Because once we stop insisting that the stadium will be the savior of Downtown East, we can finally get down to the business of making downtown a place in which people actually aspire to live, rather than one in which they simply aspire to tailgate.

This means (among other things): doing away with much of the surface parking in this area in favor of above- and below-ground garages (anyone who thinks doing so would discourage tailgaters has no idea just how resourceful and determined tailgaters are); increasing frequency of transit to and from downtown on game days; instituting policies that promote mixed-use development in the areas surrounding the stadium; limiting the amount of “dead space” between the stadium and its surroundings; and trying to cultivate a balance of retail and restaurants that cater to an audience beyond Vikings fans. (It bears repeating: the Vikings play just ten home games a year, leaving 355 football-less days in which this space must still be economically productive.)

Whether you’re a football fan or not (and I am), a downtown that’s lively, vibrant, and prosperous year round seems like a goal worth aiming for. If it happens to get a bit livelier on Sundays, well, I’m sure no one will complain.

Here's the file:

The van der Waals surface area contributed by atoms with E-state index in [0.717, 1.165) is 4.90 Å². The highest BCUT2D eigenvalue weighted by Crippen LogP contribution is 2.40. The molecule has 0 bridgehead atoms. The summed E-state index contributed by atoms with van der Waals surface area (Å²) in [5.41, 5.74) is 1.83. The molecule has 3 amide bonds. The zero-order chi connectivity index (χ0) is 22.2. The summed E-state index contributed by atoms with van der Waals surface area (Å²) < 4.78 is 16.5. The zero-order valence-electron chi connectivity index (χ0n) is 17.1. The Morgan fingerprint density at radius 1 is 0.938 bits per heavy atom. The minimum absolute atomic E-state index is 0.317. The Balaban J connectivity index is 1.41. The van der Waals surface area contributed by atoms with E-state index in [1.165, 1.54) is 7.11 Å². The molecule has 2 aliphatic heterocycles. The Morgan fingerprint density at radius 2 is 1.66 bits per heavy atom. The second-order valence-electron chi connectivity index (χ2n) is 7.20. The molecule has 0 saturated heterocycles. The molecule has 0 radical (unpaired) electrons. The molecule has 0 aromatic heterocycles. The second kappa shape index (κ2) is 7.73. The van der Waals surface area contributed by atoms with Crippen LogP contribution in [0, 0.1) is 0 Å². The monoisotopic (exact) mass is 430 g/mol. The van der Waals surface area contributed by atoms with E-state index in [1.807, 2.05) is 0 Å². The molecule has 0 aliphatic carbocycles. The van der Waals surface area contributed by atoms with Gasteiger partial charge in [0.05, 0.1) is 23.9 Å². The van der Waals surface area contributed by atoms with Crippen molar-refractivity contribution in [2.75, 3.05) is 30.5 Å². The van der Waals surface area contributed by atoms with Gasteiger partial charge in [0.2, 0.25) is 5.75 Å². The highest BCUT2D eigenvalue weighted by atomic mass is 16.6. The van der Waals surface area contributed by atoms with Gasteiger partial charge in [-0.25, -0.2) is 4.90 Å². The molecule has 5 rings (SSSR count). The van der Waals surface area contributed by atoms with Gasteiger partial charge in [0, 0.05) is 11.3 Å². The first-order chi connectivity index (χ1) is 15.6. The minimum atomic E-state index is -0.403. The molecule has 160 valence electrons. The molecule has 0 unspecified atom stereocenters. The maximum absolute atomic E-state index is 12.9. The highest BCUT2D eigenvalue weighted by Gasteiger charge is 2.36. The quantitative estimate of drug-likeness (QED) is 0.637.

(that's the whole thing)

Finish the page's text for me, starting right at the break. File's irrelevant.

Chris Keimig

About Chris Keimig

Chris Keimig is a writer and teacher living in Minneapolis. He's the founder of the blog Empty Lots, a documentary photo project that examines Twin Cities transit and urban planning issues through the lens of the city's excess parking infrastructure. He earned his MFA in Creative Writing from the University of Minnesota, where he also studied transit planning in his spare time. Follow him on Twitter: @chriskeimig

7 thoughts on “Why the New Stadium Won’t Save Downtown East, and Why That’s a Good Thing

  1. Jeramey Jannene

    Good article. The Metrodome has often struck me as one of the most disappointing things in downtown Minneapolis when I visit.

    I hear the same refrain in Wisconsin about tailgaters (and why Miller Park wouldn't have worked downtown). The solution is so overwhelming obvious (beyond the fact that yes, they're a resilient bunch), have reserved spaces for them. Tops of parking garages, remaining surface lots, street parking spaces are places that could be marked off and rented at a premium on gameday for groups that want to tailgate.

      1. Nathaniel M Hood

        It's the black eye of downtown, for sure. I think that even with the stadium, there needs to be a plan to un-disconnect (aka connect!) Elliot Park from other areas of downtown. Hopefully this can happen.

  2. Phil